M started Grade 8 this week. He was in Grade 7 last year, so logically he’s in Grade 8. I’m trying to figure out how we got to the last year of middle school so fast. It doesn’t seem that long ago that I waited with M for the bus for the first day of Grade 1 (an ill-fated foray into the gifted program which lasted barely two weeks) and waited anxiously for him to come home safely so we could talk about his day. The intervening years have had their ups and downs. Some of them seemed like they would never end – endless trails of suspension notices or meetings with officious school board staff. The last couple of years, however, have been less eventful. M has become increasingly able to manage his behaviour and requires less and less in the way of parental interference. Without the drama, time speeds up. Last year flew by in a flash.
On the first day of school, M was up and out of the house more than an hour before school started, anxious to see his friends and find out who was in his class. I still wanted to hear about his day when I got home, but it’s getting him to talk to me is a matter of timing. His focus is turned increasingly outward, away from me – it’s all about his friends, Instagram and what’s on YouTube. I expect that if I catch M at the right moment, I’ll hear a little bit about what’s happening at school. I’ll probably meet with his home room teacher once or twice between now and June. But he’s becoming his own person, with a distinct persona that is largely separate from me. Next year, M will start high school. In five years, he’ll be graduating high school. Slowly, surely, he’s cutting those apron ties – we’ve only got a few “first days of school” left to share.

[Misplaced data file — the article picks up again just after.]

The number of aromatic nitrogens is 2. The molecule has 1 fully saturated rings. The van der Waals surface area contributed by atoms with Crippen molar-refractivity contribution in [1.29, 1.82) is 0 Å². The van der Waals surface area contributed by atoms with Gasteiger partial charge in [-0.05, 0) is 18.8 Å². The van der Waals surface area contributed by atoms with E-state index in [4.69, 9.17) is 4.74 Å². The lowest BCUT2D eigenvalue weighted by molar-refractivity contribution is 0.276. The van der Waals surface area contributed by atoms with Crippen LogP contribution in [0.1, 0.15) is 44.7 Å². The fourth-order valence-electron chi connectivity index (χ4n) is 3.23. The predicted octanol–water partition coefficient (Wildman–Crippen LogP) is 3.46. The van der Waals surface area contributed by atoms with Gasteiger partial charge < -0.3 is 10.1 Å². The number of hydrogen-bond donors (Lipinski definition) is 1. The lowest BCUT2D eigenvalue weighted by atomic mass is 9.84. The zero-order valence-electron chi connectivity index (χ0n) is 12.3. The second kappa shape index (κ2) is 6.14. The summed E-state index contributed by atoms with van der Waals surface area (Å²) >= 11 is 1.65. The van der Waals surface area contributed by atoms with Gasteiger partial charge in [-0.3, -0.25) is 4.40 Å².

All this is a cause for celebration. I want M to continue to grow and thrive. As much as I want our relationship to stay the same, I know that’s neither practical nor desirable. Relationships aren’t static and the parent-child dynamic changes constantly. Sometimes several times in one day. M was sweetness and light when he in the mornings this week and was Captain cranky-pants at the end of the day. On the first day back, he yelled at me when I called after school to find out if he got caught in the rain coming home (well, duh). and hung up the phone. He’s been pretty even-tempered over the last few weeks, but going back to school means a big change in routine. While M did have to get up and out of the house 5 days a week for camp, playing tennis all day was fun. Even the excitement of seeing his friends is slightly overshadowed by the prospect of following rules, daily schedules and class work. Since M’s school isn’t big on homework, except in the case of unfinished assignments, I pointed out to him that completing his assignments in class would reduce the likelihood of having to do work at home.
Whether he follows this nugget of wisdom is up to him. He’s perfectly aware how much he’s doing (or not doing) at school – on a recent drive past his future high school and he told me he’s probably have to do some work in Grade 9, because “they can fail you in high school.” I’m not sure this is true, but he needs to figure out how to navigate this year and the following four on his own. I can encourage him and help him figure out what he needs to succeed, but the rest is up to him.
Even though our relationship is changing, he still needs me to make him pancakes in the morning and help him put his lunch together. I get the occasional hug and kiss, mixed in with world-weary tone and rolling of eyes. My sweet boy is growing up.